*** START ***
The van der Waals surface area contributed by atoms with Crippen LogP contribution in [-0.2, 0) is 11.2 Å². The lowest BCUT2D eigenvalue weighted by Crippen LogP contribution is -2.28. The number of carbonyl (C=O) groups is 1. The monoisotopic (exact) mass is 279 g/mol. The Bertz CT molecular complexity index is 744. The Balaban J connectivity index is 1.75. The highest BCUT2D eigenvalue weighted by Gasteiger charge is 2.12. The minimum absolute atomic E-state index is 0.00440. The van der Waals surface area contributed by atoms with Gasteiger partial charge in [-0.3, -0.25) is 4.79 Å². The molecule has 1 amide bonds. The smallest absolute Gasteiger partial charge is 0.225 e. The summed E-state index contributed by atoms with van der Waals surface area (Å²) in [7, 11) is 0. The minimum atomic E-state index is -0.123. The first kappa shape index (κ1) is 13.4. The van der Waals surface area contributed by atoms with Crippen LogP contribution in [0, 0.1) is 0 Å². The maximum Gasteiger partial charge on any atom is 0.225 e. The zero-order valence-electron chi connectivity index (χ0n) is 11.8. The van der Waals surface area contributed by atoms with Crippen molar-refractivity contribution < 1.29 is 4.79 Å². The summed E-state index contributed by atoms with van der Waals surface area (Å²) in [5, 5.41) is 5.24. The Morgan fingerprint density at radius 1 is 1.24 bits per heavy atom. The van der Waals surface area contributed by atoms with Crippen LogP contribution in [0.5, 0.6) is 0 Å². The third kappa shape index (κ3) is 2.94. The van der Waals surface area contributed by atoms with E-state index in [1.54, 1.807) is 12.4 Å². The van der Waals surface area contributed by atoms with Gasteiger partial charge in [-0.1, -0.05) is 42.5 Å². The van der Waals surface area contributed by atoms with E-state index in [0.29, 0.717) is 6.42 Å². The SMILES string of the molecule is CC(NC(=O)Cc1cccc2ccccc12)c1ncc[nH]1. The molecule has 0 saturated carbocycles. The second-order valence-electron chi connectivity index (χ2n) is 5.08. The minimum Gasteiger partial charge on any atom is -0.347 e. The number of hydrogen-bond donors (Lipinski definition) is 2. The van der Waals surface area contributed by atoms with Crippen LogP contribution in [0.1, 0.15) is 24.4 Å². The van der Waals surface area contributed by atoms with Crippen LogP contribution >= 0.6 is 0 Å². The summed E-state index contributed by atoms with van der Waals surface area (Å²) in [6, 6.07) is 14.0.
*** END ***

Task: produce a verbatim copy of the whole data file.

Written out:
The van der Waals surface area contributed by atoms with Crippen LogP contribution in [-0.2, 0) is 11.2 Å². The lowest BCUT2D eigenvalue weighted by Crippen LogP contribution is -2.28. The number of carbonyl (C=O) groups is 1. The monoisotopic (exact) mass is 279 g/mol. The Bertz CT molecular complexity index is 744. The Balaban J connectivity index is 1.75. The highest BCUT2D eigenvalue weighted by Gasteiger charge is 2.12. The minimum absolute atomic E-state index is 0.00440. The van der Waals surface area contributed by atoms with Gasteiger partial charge in [-0.3, -0.25) is 4.79 Å². The molecule has 1 amide bonds. The smallest absolute Gasteiger partial charge is 0.225 e. The summed E-state index contributed by atoms with van der Waals surface area (Å²) in [7, 11) is 0. The minimum atomic E-state index is -0.123. The first kappa shape index (κ1) is 13.4. The van der Waals surface area contributed by atoms with Crippen LogP contribution in [0, 0.1) is 0 Å². The maximum Gasteiger partial charge on any atom is 0.225 e. The zero-order valence-electron chi connectivity index (χ0n) is 11.8. The van der Waals surface area contributed by atoms with Crippen molar-refractivity contribution < 1.29 is 4.79 Å². The summed E-state index contributed by atoms with van der Waals surface area (Å²) in [5, 5.41) is 5.24. The Morgan fingerprint density at radius 1 is 1.24 bits per heavy atom. The van der Waals surface area contributed by atoms with Crippen LogP contribution in [0.5, 0.6) is 0 Å². The third kappa shape index (κ3) is 2.94. The van der Waals surface area contributed by atoms with E-state index in [1.54, 1.807) is 12.4 Å². The van der Waals surface area contributed by atoms with Gasteiger partial charge in [-0.1, -0.05) is 42.5 Å². The van der Waals surface area contributed by atoms with E-state index in [0.29, 0.717) is 6.42 Å². The SMILES string of the molecule is CC(NC(=O)Cc1cccc2ccccc12)c1ncc[nH]1. The molecule has 0 saturated carbocycles. The second-order valence-electron chi connectivity index (χ2n) is 5.08. The minimum Gasteiger partial charge on any atom is -0.347 e. The number of hydrogen-bond donors (Lipinski definition) is 2. The van der Waals surface area contributed by atoms with Crippen LogP contribution in [0.1, 0.15) is 24.4 Å². The van der Waals surface area contributed by atoms with Crippen LogP contribution >= 0.6 is 0 Å². The summed E-state index contributed by atoms with van der Waals surface area (Å²) in [6, 6.07) is 14.0.